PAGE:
Today, Hollis has about 3,000 pictures of old Martinsburg and Berkeley County scenes. The shots depict everything from the busy days of the Interwoven Stocking Co. complex in town to horse and buggy-lined streets.
His photos have been used as a resource for re-creating downtown scenes. Lisa Dall'Olio, an architect who helped design the new Martinsburg train station on East Martin Street, said she used several of Hollis' photos of the old station to restore part of the building.
"He's got some wonderful scrap books. He's an incredibly knowledgeable person about this area," said Dall'Olio.
Hollis found many of the pictures through people he has met over the years, while others came from collections. One of those included a group of 8-by-10 glass negatives that once were owned by a photographer who lived in the area during the 1880s.
The negatives, which were found in an attic of a house in the area, yielded a number of black and white shots of downtown Martinsburg. Hollis' collection includes pictures of steam engines hauling gravel out of an old rock quarry on South Queen Street near the area where the current Sheriff's Department is located.
Another black and white picture shows downtown Martinsburg during Christmas in the 1930s. The surreal-looking photograph, taken at night, shows Christmas lights draped back and forth along Queen Street.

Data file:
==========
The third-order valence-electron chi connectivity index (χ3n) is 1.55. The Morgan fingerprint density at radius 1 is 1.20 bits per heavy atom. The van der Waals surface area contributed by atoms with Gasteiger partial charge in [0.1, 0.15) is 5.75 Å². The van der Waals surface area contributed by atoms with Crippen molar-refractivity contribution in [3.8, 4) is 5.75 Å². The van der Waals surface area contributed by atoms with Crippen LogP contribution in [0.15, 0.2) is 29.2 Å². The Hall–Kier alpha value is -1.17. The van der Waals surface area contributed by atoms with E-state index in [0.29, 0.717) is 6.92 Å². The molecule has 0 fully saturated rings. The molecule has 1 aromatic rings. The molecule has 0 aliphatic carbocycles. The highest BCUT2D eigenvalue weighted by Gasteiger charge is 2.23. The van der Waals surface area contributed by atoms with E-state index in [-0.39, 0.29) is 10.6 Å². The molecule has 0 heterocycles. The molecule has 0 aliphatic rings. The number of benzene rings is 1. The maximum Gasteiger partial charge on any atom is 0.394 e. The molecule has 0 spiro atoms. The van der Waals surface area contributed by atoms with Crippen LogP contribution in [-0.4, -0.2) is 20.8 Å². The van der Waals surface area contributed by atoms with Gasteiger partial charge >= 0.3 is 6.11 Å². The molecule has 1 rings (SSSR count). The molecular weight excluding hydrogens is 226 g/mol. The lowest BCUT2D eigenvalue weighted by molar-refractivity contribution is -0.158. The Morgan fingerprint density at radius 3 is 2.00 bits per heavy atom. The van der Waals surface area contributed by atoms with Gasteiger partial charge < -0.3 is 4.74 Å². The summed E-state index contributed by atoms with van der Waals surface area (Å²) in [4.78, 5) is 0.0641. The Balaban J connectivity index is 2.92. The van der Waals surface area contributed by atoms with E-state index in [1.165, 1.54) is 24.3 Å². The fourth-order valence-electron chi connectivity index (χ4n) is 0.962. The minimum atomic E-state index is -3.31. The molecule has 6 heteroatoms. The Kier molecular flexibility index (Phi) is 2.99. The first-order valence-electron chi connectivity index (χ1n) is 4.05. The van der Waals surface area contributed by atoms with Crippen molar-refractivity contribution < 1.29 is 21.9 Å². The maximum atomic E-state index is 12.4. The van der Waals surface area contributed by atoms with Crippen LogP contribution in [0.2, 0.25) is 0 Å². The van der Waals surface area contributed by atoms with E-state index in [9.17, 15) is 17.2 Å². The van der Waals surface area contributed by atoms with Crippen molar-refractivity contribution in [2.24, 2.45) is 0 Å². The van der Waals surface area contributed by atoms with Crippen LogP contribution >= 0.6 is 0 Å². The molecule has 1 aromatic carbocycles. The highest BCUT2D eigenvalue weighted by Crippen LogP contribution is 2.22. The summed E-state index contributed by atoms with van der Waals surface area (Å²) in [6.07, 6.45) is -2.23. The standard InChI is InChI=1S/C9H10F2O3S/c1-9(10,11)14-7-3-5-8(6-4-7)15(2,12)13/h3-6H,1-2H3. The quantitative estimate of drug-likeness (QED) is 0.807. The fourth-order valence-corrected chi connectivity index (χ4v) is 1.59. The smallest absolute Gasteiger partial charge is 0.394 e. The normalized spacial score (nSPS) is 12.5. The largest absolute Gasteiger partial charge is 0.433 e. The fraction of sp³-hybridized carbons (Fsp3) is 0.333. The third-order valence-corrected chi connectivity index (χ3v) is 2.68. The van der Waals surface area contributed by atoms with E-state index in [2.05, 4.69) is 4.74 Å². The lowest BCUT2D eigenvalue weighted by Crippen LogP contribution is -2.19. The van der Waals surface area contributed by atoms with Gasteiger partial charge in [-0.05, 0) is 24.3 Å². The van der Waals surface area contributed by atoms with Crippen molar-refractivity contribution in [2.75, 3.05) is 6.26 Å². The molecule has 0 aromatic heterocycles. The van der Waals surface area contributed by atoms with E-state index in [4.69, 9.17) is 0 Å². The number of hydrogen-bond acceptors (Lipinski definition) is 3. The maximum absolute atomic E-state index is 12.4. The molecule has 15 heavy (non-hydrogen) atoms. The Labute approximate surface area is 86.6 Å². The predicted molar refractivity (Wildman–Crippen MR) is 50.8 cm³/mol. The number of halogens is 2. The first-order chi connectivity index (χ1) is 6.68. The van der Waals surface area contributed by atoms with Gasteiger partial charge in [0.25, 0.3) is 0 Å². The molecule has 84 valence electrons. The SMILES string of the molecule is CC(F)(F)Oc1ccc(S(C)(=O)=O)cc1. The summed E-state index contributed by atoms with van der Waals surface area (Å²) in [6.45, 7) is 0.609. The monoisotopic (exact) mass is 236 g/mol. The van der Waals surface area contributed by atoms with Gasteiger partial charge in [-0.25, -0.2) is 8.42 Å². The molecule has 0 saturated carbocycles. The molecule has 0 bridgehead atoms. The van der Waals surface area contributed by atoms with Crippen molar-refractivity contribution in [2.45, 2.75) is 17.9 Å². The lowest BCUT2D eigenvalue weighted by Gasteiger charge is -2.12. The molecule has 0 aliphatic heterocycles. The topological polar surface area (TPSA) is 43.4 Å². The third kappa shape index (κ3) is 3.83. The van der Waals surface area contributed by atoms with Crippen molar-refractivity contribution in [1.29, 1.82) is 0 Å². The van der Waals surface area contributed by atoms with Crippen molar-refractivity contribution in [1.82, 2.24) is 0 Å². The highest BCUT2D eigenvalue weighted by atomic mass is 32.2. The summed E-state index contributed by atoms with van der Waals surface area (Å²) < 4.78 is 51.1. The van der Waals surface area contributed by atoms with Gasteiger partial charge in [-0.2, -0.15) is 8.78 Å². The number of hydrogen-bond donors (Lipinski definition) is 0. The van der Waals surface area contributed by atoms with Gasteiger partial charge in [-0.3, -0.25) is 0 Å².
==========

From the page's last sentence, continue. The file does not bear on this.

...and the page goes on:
Hollis said his favorite pictures are the ones he has collected of the Interwoven Stocking Co., a large complex of clothing mills that operated in Martinsburg from the early 1920s to about 1960.
Over the years, the buildings have housed brass works, car companies and buggy manufacturers, Hollis said. Two of the massive, red-brick buildings were once moved, and Hollis' pictures shows heavy cables attached to horses so the buildings could be pulled on wooden rollers.
Hollis said there are few pictures of Martinsburg he hasn't seen. Hollis is still looking for a picture of a building shaped like a milk carton that once stood at the corner of Buxton Street and West Virginia Avenue. The building, part of the Old Superior Dairy, was a vending machine that dispensed milk.
The second picture Hollis has yet to see is one of Hill's Toy and Novelty store on Queen Street.
Despite all his interest in the past, Hollis said he would not want to return to those days. "To live in a specific era, hey, you can't beat this one," said Hollis.